In life, not everyone gets dealt a great hand of cards. Some people are born into privilege; others struggle financially. For people who have slipped through the cracks of the financial mainstream, Hope Community Credit Union (Jackson, MS, $129M) offers a distinct portfolio of products and services built to meet the needs of the underbanked.
“Our branches are located in low-income, distressed communities in places where traditional financial institutions either don’t go or have left,” says Bill Bynum, Hope’s CEO.
Through its work in these areas, Hope has put people in houses, provided them with loans to start or sustain businesses, and helped send children to school, Bynum says.
The credit union is designated as a low-income credit union, or LICU, which allows it to accept non-member deposits.
“We can receive non-member deposits, but we have very few of them,” Bynum says. Of the credit union’s $130 million in assets, 90% comes from approximately 1,000 of the credit union’s 23,800 members. The disproportion speaks directly to member demographics. The bulk of the members are low-income; the handful that are not drive deposits.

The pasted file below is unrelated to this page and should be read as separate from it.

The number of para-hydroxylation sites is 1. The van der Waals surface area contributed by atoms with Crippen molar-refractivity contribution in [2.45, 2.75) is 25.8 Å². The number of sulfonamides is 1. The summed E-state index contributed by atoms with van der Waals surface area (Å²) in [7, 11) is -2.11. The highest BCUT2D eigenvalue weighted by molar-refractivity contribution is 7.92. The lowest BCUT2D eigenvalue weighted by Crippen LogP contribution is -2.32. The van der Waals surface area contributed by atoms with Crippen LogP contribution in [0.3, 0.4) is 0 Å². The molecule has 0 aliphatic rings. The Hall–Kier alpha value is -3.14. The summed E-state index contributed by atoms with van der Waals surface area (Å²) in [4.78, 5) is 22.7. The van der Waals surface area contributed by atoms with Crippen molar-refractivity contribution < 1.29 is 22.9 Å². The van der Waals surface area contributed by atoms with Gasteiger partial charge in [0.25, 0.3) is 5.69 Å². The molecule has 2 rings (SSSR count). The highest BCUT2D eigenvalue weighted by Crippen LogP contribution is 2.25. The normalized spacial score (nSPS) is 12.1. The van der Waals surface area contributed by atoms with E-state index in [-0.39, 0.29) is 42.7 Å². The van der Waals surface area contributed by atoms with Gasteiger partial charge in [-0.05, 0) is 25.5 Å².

The credit union’s loan portfolio has survived the downturn well. In the second quarter 2010, 33% of borrowers for commercial loans were in low-income areas. Ninety-two percent of mortgage loans went to first-time homebuyers. The losses in mortgage lending have been minimal at only 0.3% of the portfolio.
The underbanked often turn to payday lending as a means of making ends meet, but Hope offers members an escape from the claws of that industry. The credit union’s payday loan alternative program gives members a $250 loan with an 18% interest rate cap. Once the member repays the $250, they can then get a $500 loan. The program helps members build relationships with Hope while also maintaining financial balance.
“As credit has gotten tight, as foreclosures have been increasing, people are looking for help, and we’ve been able to provide a lifeline,” Bynum says.
At Hope, it’s more about the solution than the problem. Underserved members have plenty of problems; Hope offers solutions to lessen that burden.